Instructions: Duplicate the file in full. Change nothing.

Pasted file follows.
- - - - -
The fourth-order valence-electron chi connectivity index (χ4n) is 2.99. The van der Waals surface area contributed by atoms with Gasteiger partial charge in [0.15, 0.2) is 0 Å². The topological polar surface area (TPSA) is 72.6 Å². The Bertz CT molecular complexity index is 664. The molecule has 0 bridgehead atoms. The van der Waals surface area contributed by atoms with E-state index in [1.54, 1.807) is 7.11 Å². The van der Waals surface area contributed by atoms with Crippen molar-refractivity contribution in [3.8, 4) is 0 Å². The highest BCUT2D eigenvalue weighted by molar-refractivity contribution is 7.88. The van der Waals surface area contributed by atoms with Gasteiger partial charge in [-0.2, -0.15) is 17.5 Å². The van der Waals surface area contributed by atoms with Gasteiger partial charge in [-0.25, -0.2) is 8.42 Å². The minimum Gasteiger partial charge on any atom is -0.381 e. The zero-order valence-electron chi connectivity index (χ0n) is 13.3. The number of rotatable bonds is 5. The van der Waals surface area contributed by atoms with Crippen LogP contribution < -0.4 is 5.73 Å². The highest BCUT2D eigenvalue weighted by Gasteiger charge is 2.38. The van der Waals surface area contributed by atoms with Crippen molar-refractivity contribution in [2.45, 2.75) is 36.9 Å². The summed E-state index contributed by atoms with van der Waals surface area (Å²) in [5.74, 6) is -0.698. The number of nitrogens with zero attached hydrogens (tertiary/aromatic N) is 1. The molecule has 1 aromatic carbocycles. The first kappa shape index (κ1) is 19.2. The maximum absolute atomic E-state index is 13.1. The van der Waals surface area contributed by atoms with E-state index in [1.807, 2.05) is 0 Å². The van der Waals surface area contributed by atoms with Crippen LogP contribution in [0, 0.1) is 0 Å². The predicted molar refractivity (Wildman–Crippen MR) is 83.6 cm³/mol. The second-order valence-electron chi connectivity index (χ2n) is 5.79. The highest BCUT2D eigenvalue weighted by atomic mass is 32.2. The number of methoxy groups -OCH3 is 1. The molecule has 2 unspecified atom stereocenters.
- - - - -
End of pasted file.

The fourth-order valence-electron chi connectivity index (χ4n) is 2.99. The van der Waals surface area contributed by atoms with Gasteiger partial charge in [0.15, 0.2) is 0 Å². The topological polar surface area (TPSA) is 72.6 Å². The Bertz CT molecular complexity index is 664. The molecule has 0 bridgehead atoms. The van der Waals surface area contributed by atoms with E-state index in [1.54, 1.807) is 7.11 Å². The van der Waals surface area contributed by atoms with Crippen molar-refractivity contribution in [3.8, 4) is 0 Å². The highest BCUT2D eigenvalue weighted by molar-refractivity contribution is 7.88. The van der Waals surface area contributed by atoms with Gasteiger partial charge in [-0.2, -0.15) is 17.5 Å². The van der Waals surface area contributed by atoms with Gasteiger partial charge in [-0.25, -0.2) is 8.42 Å². The minimum Gasteiger partial charge on any atom is -0.381 e. The zero-order valence-electron chi connectivity index (χ0n) is 13.3. The number of rotatable bonds is 5. The van der Waals surface area contributed by atoms with Crippen LogP contribution < -0.4 is 5.73 Å². The highest BCUT2D eigenvalue weighted by Gasteiger charge is 2.38. The van der Waals surface area contributed by atoms with Crippen molar-refractivity contribution in [2.45, 2.75) is 36.9 Å². The summed E-state index contributed by atoms with van der Waals surface area (Å²) in [5.74, 6) is -0.698. The number of nitrogens with zero attached hydrogens (tertiary/aromatic N) is 1. The molecule has 1 aromatic carbocycles. The first kappa shape index (κ1) is 19.2. The maximum absolute atomic E-state index is 13.1. The van der Waals surface area contributed by atoms with E-state index in [1.807, 2.05) is 0 Å². The van der Waals surface area contributed by atoms with Crippen LogP contribution in [0, 0.1) is 0 Å². The predicted molar refractivity (Wildman–Crippen MR) is 83.6 cm³/mol. The second-order valence-electron chi connectivity index (χ2n) is 5.79. The highest BCUT2D eigenvalue weighted by atomic mass is 32.2. The number of methoxy groups -OCH3 is 1. The molecule has 2 unspecified atom stereocenters.